The Salmagundi Club, a historic art club based in New York City, branched out to California over the last year, and the West Coast participants are now the subject of a museum show in El Cajon.
Eighteen painters are featured in the exhibition “Salmagundians & Their Friends: Southern California,” on view at the Olaf Wieghorst Museum and Western Heritage Center through February 14. Grace Schlesier, the organizer of the West Coast Salmagundians, put together the show with member Gloria Chadwick. “Roger Rossi and I spoke at one of the Plein Air Conventions; we had both been promoting the plein air movement,” Schlesier recounts. “Roger asked me if I would consider starting a group in California. Then Gloria contacted me and said the people who were going to have a show at the Wieghorst museum had canceled and they needed an exhibition put together in a month. I said, ‘Sure, let’s do it.’ I put the word out, and before I knew it, we had 18 artists signed up. It’s spectacular, and the media around here is getting the word out.”
The exhibition includes about 90 pieces, mostly plein air. “There are some studio paintings in it,” says Schlesier. “I wanted everybody to show their absolute best.” Schlesier hasn’t seen the show yet due to minor illnesses in her family, but the reports are good. “The museum director says she is thrilled, and that it looks fantastic,” she says. “The response has been very positive so far.”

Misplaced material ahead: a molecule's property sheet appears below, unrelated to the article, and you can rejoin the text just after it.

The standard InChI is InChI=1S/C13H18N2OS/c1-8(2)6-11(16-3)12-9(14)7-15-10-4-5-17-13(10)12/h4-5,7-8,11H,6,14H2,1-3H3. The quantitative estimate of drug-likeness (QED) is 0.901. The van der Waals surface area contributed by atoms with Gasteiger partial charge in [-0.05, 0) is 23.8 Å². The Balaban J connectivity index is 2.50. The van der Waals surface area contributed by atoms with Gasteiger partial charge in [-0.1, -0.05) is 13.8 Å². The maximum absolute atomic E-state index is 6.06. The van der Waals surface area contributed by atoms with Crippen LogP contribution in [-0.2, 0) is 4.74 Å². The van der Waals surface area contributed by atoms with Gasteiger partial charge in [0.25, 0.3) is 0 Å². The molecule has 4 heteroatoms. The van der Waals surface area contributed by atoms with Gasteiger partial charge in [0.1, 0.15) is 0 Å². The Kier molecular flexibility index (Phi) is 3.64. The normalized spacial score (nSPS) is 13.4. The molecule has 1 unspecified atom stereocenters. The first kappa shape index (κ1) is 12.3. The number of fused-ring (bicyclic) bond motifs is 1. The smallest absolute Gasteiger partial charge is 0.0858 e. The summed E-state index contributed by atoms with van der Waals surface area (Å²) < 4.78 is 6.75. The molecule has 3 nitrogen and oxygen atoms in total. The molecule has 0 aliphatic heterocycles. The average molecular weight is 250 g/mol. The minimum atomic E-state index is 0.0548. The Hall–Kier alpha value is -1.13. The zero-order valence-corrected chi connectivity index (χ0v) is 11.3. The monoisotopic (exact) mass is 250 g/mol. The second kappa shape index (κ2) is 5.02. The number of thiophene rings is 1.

Gallery shows are crucial, but Schlesier says a museum show is different. “I feel that a museum show is a step up from a gallery. It gives a lot of credibility to an artist. You have to have quality work. Some of the artists in the exhibition are still developing artists — this is great for them.”
How did the group end up at the Wieghorst? Chadwick has some fascinating background information on the museum.
“Olaf Wieghorst was a New York cop,” says Chadwick. “He was a mounted policeman, and he was known for rescuing people in Central Park on horseback. Before he was with the NYPD, Wieghorst was in a circus in Denmark. And after he retired in 1944, he moved to California and became known as a painter of Western scenes. He painted landscapes with purple mountains in the background, studied the masters in museums. I am involved with the Wieghorst museum and thought that it and the Salmagundians would go well together. Museums are all about history. On the West Coast, we don’t have many old organizations like the Salmagundi Club, other than the California Art Club. This is a way of introducing the West Coast to an organization with some history.”
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